We are in an era of transformational change in the data center industry and this is new. Historically, these dedicated buildings and rooms -- originally designed to house mainframe computers -- saw little change for more than 40 years and were highly regulated by the US and other governments.
As Winston Churchill once said, “There is nothing wrong with change, if it is in the right direction.” And change is upon us!
Over the past few years, several strong forces have built up momentum directly affecting data center design and architecture in 2017 and beyond. The first is cloud computing: internet giants were not satisfied with legacy data centers' speed of deployment, high cost and ability to scale, and started their own designs. The second is the Internet of Things (IoT), which is driving data centers to deal with massive amounts of data and moving computational power and delivery of high bandwidth content closer to the user, or the network edge.
The growth of hyperscale
Let’s first discuss how the internet giants approach the challenges of building massive cloud hyperscale data centers. First of all, the competitiveness in the market dictates that capacity must come online extremely fast: 10-20 MW projects from concept to operational in less than a year. This is a massive change from the legacy process that took 10x longer to implement. The need for speed to market has resulted in best-in-class IT players like Hewlett-Packard Enterprise and now Cisco to abandon their cloud initiatives as AWS, Azure and others expand.
So how are the winners moving so fast? They’re starting at the facility level with prefabricated power solutions, including switchgear and back up that are skid mounted and built in parallel with the actual data center facility. The skids are then shipped to the site when it’s ready. Additionally, they are designing their own IT equipment -- servers, storage, racks, monitoring--and building in low cost areas to save money and time.
This bare-metal IT equipment also is built in parallel to the facility and stacked in logical building blocks -- usually racks -- and then shipped to the site and quickly rolled into place. The IT equipment is designed to operate commensurate with the ambient temperature of the site location, which enables many of these facilities to essentially just blow outside air through the facility as the mechanism for cooling. The result is far more efficient and less complex than traditional precision cooling.
In order to maximize speed of communication and reduce latency, the hyperscale players are doing two more things: increasing speed of the network fabric and moving capacity closer to the users. Network fabric speed means how fast the data comes off of the network -- usually the internet and maybe a long-haul transmission -- to the core switch in the data, to combinations of aggregation switches, and the connection to the server itself, then back to the user. These connections are accomplished through combinations of different network connectivity levels utilizing 10/25/50/100 gigabit-per-second speeds. It was not long ago that 1G was considered amazingly fast!
However, moving data though switches does slow it down, and low latency applications like online gaming and Microsoft 365 require less latency. This is forcing internet giants to replicate their cloud computing in regional or urban areas in a hybrid-cloud architecture. Even though these huge companies can build facilities very fast, there are always regulatory and environmental issues that dramatically slow down urban deployments. Luckily, many colocation providers have gone through the long process and have facilities with excess capacity in urban areas where they are moving.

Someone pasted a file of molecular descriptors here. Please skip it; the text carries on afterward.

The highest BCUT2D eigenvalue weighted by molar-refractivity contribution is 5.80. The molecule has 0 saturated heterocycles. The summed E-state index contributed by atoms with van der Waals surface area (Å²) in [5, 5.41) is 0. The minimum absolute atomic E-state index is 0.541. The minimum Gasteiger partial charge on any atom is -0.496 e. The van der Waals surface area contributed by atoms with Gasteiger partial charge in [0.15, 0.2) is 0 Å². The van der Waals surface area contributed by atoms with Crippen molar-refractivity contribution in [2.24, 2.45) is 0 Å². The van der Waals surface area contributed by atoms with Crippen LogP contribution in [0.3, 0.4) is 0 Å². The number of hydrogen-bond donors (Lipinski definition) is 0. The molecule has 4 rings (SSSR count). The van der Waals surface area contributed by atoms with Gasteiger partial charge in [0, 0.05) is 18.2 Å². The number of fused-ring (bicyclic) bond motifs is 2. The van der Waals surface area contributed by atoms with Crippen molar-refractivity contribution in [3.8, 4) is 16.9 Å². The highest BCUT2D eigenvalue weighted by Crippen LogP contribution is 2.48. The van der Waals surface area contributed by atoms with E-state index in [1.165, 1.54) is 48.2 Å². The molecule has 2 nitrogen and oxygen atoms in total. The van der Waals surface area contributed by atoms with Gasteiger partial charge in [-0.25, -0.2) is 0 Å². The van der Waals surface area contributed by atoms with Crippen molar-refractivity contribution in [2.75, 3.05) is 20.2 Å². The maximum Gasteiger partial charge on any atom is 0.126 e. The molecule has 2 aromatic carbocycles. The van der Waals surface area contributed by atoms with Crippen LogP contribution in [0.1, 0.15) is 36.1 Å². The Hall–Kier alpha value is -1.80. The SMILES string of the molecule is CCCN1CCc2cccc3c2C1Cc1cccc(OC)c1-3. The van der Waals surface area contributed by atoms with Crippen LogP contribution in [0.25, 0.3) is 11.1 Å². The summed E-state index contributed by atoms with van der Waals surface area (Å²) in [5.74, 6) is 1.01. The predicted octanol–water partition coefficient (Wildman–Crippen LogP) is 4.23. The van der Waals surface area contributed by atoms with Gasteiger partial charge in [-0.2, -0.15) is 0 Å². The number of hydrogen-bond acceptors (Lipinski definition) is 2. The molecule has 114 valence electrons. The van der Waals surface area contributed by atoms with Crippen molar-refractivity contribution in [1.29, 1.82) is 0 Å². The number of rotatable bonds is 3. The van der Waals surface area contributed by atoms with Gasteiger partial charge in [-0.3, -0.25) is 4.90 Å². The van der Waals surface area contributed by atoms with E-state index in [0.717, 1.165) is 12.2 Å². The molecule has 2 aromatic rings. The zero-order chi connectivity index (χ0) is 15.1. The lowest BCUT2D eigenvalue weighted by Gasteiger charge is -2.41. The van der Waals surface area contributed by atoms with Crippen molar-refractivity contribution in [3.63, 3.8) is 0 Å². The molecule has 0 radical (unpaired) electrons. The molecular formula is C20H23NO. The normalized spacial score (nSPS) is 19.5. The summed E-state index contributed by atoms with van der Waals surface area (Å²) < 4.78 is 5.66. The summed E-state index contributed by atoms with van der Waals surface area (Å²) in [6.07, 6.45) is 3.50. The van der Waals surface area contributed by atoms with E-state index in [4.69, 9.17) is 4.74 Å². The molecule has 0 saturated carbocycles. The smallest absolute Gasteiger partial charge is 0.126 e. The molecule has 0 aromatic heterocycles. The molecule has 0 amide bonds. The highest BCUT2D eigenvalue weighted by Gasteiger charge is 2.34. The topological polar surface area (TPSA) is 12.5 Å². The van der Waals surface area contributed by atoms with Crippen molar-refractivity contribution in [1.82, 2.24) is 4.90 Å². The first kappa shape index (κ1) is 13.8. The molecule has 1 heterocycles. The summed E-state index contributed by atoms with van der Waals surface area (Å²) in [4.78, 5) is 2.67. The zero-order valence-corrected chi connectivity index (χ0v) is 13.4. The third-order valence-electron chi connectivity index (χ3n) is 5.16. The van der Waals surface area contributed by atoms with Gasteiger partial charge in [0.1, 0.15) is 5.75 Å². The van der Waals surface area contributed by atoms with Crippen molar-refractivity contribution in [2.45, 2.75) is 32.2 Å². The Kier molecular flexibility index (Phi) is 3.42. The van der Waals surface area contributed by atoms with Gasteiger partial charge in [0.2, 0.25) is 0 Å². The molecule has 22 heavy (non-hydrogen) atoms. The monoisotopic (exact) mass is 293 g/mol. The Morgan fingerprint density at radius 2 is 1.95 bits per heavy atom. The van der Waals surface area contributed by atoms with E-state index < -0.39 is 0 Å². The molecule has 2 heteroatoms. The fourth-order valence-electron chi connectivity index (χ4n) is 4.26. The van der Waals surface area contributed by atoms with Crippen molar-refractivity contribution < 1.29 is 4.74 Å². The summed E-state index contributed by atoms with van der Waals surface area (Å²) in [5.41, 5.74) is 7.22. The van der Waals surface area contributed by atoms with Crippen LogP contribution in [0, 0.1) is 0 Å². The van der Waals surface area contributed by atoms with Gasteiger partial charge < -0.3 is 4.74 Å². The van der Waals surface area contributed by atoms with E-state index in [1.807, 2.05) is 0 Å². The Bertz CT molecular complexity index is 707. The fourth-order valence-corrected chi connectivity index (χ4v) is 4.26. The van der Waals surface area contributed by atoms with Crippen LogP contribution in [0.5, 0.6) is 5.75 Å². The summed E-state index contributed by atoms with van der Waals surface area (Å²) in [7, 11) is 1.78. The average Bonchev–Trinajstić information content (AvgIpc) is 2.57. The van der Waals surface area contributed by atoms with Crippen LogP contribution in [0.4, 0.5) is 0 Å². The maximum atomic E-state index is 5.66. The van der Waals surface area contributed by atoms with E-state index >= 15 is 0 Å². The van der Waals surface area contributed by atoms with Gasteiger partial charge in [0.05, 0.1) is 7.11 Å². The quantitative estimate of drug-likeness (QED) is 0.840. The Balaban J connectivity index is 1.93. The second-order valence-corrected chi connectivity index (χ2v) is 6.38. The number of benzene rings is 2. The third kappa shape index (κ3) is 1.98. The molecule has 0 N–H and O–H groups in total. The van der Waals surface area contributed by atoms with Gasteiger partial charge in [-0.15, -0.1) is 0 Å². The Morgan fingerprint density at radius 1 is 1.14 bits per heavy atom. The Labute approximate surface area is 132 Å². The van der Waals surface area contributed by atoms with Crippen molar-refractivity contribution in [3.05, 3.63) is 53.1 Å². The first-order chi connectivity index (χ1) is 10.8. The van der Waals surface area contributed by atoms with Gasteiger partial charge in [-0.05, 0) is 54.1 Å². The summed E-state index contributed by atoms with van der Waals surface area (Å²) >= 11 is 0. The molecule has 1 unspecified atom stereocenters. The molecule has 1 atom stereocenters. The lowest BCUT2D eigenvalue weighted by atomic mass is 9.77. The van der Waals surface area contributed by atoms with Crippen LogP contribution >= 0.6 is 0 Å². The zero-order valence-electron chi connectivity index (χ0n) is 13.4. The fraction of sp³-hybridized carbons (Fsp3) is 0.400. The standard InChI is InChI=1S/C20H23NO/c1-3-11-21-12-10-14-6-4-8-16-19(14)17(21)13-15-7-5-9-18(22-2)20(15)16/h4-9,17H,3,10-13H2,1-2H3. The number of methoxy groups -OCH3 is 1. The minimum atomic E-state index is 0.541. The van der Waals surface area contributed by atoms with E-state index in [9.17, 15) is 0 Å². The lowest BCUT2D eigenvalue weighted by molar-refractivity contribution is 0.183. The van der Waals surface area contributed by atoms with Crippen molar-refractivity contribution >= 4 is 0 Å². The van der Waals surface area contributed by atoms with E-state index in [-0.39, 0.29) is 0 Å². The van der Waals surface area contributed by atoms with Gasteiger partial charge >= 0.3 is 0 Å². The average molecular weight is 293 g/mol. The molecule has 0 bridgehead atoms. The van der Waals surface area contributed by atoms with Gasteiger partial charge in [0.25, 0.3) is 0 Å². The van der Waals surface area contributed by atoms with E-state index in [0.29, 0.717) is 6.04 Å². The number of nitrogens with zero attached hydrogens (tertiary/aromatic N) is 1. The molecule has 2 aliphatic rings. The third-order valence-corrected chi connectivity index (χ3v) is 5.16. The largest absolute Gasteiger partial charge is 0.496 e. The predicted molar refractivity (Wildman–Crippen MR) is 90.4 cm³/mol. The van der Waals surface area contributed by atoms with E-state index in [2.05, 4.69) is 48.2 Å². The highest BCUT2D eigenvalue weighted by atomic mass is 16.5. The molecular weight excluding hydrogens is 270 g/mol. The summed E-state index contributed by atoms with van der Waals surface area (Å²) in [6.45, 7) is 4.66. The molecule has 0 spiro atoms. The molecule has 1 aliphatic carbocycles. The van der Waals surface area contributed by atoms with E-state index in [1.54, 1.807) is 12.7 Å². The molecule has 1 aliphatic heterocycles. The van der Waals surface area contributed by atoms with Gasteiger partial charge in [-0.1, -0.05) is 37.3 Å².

IoT and the edge
When most people think of IoT, they think of wearable devices. These “things” are part of IoT but are usually not latency-critical and do not utilize a lot of bandwidth. However, there are emerging applications in IoT that will require dramatically reduced latency and are located farther out on the edge. This includes video streaming and facial recognition at stadiums, airports, and museums, smart city, cloud-assisted driving, remote control vehicles, and eventually autonomous vehicles.
These applications, as well as virtual and augmented reality, require very localized computing and storage. The most efficient way to deploy this computational and storage capacity is through small micro data centers, two IT racks or smaller, that communicate through WiFi, 4G, 5G or any combination. We are already seeing the start of this trend, and as applications build momentum, we will see deployments on a massive scale.
We are in a period of data center transformation as massive capacity comes online in core cloud computing hyperscale data centers, regional urban edge data centers, and localized edge micro data centers. These applications will enable a new area of automation and lifestyle changes for many people around the world -- change that's in the right direction.
Steven Carlini is the Sr. Director, Data Center Global Solutions for Schneider Electric. Steven is responsible for developing integrated solutions for Schneider Electric’s data center segment including enterprise and cloud data centers. A frequent speaker at industry conferences and forums, Steven is an expert on the foundation layer of data centers which include power and power distribution, cooling, rack systems, physical security and DCIM Management solutions that improve availability and maximize performance. Steven holds a BS in Electrical Engineering from the University of Oklahoma, and an MBA in International Business from the CT Bauer School at the University of Houston.